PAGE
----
What is Help Scout and what are its top alternatives?
Help Scout alternatives & related posts
related Intercom posts
As a small startup we are very conscious about picking up the tools we use to run the project. After suffering with a mess of using at the same time Trello , Slack , Telegram and what not, we arrived at a small set of tools that cover all our current needs. For product management, file sharing, team communication etc we chose Basecamp and couldn't be more happy about it. For Customer Support and Sales Intercom works amazingly well. We are using MailChimp for email marketing since over 4 years and it still covers all our needs. Then on payment side combination of Stripe and Octobat helps us to process all the payments and generate compliant invoices. On techie side we use Rollbar and GitLab (for both code and CI). For corporate email we picked G Suite. That all costs us in total around 300$ a month, which is quite okay.
We moved from Intercom to Crisp this April because the price-value ratio of Intercom was not satisfying anymore.
We paid ~140eur for the very basic features of Intercom - Messages Essential and Inbox Essential. This is enough for a chat and API access, but that's all. The price would go up as mkdev grows.
Now there are some features we really would love to have: like a Help Center and Bots, for example. All various advanced routing of messages. Or any other features that Intercom actually has, but sells them separately.
Even though it's very hard to properly calculate the price by looking at Pricing page of Intercom, my guess is that with simple Answer bot and Help Center integration our bill for Intercom could easily double or triple.
After doing a bit of research and looking for a better price-value ration we found Crisp.
Crisp gives us the same Chat features we had from Intercom, but then it adds really cool bot builder, various marketing automation utilities, Help Center that supports multiple languages already today (feature still missing in Intercom) - https://help.mkdev.me/en/, fancy MagicBrowse and LiveAssist, direct integration with Telegram and many more. Price? 95eur for all the features and unlimited operators. And no dependency on number of active users (Crisp founders directly say that charging for active users is bullshit and I can only agree with them).
We've been using Crisp not for too long and even though it's been pretty smooth so far - from integrating with our backend systems to creating a Help Center from scratch - it might be a bit too early to do any conclusions. mkdev co-founder Leo has things to say about the UX of Crisp and I am not really satisfied with Crisp's mobile app. But this is something to get used to, or something that will be improved by Crisp over time. And some aspects of Crisp UX/UI are much nicer than Intercom - for example, custom fields on clients are on very top, so we can quickly jump to admin page of a client in mkdev.me. In Intercom we had to do two clicks and scroll a lot to find this link.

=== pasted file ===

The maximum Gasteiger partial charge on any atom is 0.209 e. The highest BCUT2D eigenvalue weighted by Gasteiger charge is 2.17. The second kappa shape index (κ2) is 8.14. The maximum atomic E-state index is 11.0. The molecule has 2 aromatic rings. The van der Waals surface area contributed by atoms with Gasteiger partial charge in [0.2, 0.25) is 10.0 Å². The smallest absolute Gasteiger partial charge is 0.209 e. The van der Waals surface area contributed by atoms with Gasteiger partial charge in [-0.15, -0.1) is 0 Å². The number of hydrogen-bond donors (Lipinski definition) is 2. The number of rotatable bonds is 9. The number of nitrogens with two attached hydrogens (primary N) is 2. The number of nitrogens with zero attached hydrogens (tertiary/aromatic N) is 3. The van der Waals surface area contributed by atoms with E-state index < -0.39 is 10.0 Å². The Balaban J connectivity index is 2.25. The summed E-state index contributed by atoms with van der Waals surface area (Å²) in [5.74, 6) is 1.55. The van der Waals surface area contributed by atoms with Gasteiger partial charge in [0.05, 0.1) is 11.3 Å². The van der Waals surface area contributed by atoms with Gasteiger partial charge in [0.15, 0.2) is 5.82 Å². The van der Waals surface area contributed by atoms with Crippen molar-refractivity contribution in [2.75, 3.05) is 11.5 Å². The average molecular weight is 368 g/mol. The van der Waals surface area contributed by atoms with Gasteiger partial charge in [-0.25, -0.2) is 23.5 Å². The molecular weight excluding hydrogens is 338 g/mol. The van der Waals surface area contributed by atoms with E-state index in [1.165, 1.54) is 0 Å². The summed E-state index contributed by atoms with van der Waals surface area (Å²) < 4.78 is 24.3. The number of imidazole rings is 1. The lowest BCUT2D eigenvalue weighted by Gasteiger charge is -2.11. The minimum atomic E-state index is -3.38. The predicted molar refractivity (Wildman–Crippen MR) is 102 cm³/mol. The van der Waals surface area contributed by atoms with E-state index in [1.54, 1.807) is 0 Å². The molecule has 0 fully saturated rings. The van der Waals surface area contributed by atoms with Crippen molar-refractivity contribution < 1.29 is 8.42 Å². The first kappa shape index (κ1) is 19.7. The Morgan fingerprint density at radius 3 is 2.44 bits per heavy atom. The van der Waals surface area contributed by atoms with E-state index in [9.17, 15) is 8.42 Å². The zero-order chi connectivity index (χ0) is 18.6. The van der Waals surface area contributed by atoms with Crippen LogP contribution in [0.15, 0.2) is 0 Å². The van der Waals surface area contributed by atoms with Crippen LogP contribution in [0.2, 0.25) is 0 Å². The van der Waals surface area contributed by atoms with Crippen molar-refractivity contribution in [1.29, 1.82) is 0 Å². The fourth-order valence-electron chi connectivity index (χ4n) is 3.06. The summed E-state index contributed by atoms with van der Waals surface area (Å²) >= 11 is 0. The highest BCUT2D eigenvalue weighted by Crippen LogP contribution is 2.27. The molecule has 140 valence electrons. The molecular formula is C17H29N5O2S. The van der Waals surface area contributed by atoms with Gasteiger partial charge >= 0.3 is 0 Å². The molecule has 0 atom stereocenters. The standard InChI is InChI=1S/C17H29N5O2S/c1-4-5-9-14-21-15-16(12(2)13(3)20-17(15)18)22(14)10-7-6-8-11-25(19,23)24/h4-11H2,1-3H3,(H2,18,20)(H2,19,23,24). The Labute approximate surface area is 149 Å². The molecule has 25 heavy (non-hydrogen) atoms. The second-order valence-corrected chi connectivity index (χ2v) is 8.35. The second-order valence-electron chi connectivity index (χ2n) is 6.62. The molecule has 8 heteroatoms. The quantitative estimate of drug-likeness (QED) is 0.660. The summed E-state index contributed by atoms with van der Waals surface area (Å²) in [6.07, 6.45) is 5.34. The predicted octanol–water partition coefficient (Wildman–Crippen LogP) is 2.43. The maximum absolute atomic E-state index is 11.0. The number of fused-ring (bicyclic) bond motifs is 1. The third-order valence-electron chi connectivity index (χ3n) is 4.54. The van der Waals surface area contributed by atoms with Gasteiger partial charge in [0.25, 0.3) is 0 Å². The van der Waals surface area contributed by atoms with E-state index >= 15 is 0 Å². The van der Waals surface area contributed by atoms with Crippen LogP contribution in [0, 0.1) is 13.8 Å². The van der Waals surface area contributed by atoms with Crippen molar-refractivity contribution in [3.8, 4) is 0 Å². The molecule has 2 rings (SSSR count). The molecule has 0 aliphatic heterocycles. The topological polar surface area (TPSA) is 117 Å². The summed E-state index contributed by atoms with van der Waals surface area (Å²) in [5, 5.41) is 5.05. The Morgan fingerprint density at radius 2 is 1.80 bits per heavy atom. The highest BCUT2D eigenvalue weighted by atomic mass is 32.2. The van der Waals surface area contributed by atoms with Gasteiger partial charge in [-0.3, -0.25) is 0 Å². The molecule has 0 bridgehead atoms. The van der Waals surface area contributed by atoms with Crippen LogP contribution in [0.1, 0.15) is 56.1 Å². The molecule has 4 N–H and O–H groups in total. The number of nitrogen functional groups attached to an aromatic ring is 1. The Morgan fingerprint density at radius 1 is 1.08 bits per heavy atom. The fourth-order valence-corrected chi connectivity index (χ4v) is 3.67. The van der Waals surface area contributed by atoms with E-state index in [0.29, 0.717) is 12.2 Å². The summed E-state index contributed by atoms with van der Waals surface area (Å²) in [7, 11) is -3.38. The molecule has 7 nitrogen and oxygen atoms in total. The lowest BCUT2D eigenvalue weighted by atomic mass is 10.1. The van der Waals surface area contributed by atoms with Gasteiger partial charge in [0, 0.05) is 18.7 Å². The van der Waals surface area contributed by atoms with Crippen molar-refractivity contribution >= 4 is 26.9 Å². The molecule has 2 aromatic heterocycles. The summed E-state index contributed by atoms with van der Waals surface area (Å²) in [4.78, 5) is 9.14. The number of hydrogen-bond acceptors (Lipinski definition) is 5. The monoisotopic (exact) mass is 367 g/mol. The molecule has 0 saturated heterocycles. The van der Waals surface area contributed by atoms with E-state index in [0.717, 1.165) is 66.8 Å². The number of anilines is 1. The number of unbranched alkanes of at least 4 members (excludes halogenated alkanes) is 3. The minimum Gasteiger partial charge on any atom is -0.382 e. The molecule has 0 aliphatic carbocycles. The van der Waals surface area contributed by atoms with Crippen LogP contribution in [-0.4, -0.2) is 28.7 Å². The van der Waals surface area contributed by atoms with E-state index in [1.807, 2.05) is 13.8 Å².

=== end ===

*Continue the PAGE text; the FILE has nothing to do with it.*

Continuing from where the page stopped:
To sum it up, if you are looking for a change from Intercom, give Crisp a try. It's way cheaper and doesn't have any major downsides if you are used to Intercom.
related Apache Spark posts
The algorithms and data infrastructure at Stitch Fix is housed in #AWS. Data acquisition is split between events flowing through Kafka, and periodic snapshots of PostgreSQL DBs. We store data in an Amazon S3 based data warehouse. Apache Spark on Yarn is our tool of choice for data movement and #ETL. Because our storage layer (s3) is decoupled from our processing layer, we are able to scale our compute environment very elastically. We have several semi-permanent, autoscaling Yarn clusters running to serve our data processing needs. While the bulk of our compute infrastructure is dedicated to algorithmic processing, we also implemented Presto for adhoc queries and dashboards.
Beyond data movement and ETL, most #ML centric jobs (e.g. model training and execution) run in a similarly elastic environment as containers running Python and R code on Amazon EC2 Container Service clusters. The execution of batch jobs on top of ECS is managed by Flotilla, a service we built in house and open sourced (see https://github.com/stitchfix/flotilla-os).
At Stitch Fix, algorithmic integrations are pervasive across the business. We have dozens of data products actively integrated systems. That requires serving layer that is robust, agile, flexible, and allows for self-service. Models produced on Flotilla are packaged for deployment in production using Khan, another framework we've developed internally. Khan provides our data scientists the ability to quickly productionize those models they've developed with open source frameworks in Python 3 (e.g. PyTorch, sklearn), by automatically packaging them as Docker containers and deploying to Amazon ECS. This provides our data scientist a one-click method of getting from their algorithms to production. We then integrate those deployments into a service mesh, which allows us to A/B test various implementations in our product.
For more info:
- Our Algorithms Tour: https://algorithms-tour.stitchfix.com/
- Our blog: https://multithreaded.stitchfix.com/blog/
- Careers: https://multithreaded.stitchfix.com/careers/
#DataScience #DataStack #Data
Why we built Marmaray, an open source generic data ingestion and dispersal framework and library for Apache Hadoop :
Built and designed by our Hadoop Platform team, Marmaray is a plug-in-based framework built on top of the Hadoop ecosystem. Users can add support to ingest data from any source and disperse to any sink leveraging the use of Apache Spark . The name, Marmaray, comes from a tunnel in Turkey connecting Europe and Asia. Similarly, we envisioned Marmaray within Uber as a pipeline connecting data from any source to any sink depending on customer preference:
(Direct GitHub repo: https://github.com/uber/marmaray Kafka Kafka Manager )